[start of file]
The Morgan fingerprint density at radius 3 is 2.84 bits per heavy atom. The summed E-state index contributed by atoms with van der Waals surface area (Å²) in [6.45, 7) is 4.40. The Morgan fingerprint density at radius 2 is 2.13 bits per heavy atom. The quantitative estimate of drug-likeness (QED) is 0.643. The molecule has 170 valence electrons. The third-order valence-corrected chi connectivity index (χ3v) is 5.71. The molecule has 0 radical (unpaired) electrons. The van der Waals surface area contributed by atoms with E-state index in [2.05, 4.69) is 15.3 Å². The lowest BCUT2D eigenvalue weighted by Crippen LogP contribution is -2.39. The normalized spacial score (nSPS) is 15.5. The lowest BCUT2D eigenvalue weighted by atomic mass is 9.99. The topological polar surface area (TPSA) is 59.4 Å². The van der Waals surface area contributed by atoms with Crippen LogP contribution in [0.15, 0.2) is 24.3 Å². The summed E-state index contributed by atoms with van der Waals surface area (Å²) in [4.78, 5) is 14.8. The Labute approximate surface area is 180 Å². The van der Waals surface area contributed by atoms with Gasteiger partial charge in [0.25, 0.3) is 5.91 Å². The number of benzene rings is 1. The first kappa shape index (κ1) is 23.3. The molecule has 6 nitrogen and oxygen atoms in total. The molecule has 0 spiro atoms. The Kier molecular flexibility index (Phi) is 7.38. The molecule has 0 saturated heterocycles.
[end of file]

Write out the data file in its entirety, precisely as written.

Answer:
The Morgan fingerprint density at radius 3 is 2.84 bits per heavy atom. The summed E-state index contributed by atoms with van der Waals surface area (Å²) in [6.45, 7) is 4.40. The Morgan fingerprint density at radius 2 is 2.13 bits per heavy atom. The quantitative estimate of drug-likeness (QED) is 0.643. The molecule has 170 valence electrons. The third-order valence-corrected chi connectivity index (χ3v) is 5.71. The molecule has 0 radical (unpaired) electrons. The van der Waals surface area contributed by atoms with E-state index in [2.05, 4.69) is 15.3 Å². The lowest BCUT2D eigenvalue weighted by Crippen LogP contribution is -2.39. The normalized spacial score (nSPS) is 15.5. The lowest BCUT2D eigenvalue weighted by atomic mass is 9.99. The topological polar surface area (TPSA) is 59.4 Å². The van der Waals surface area contributed by atoms with Crippen LogP contribution in [0.15, 0.2) is 24.3 Å². The summed E-state index contributed by atoms with van der Waals surface area (Å²) in [4.78, 5) is 14.8. The Labute approximate surface area is 180 Å². The van der Waals surface area contributed by atoms with Gasteiger partial charge in [0.25, 0.3) is 5.91 Å². The number of benzene rings is 1. The first kappa shape index (κ1) is 23.3. The molecule has 6 nitrogen and oxygen atoms in total. The molecule has 0 spiro atoms. The Kier molecular flexibility index (Phi) is 7.38. The molecule has 0 saturated heterocycles.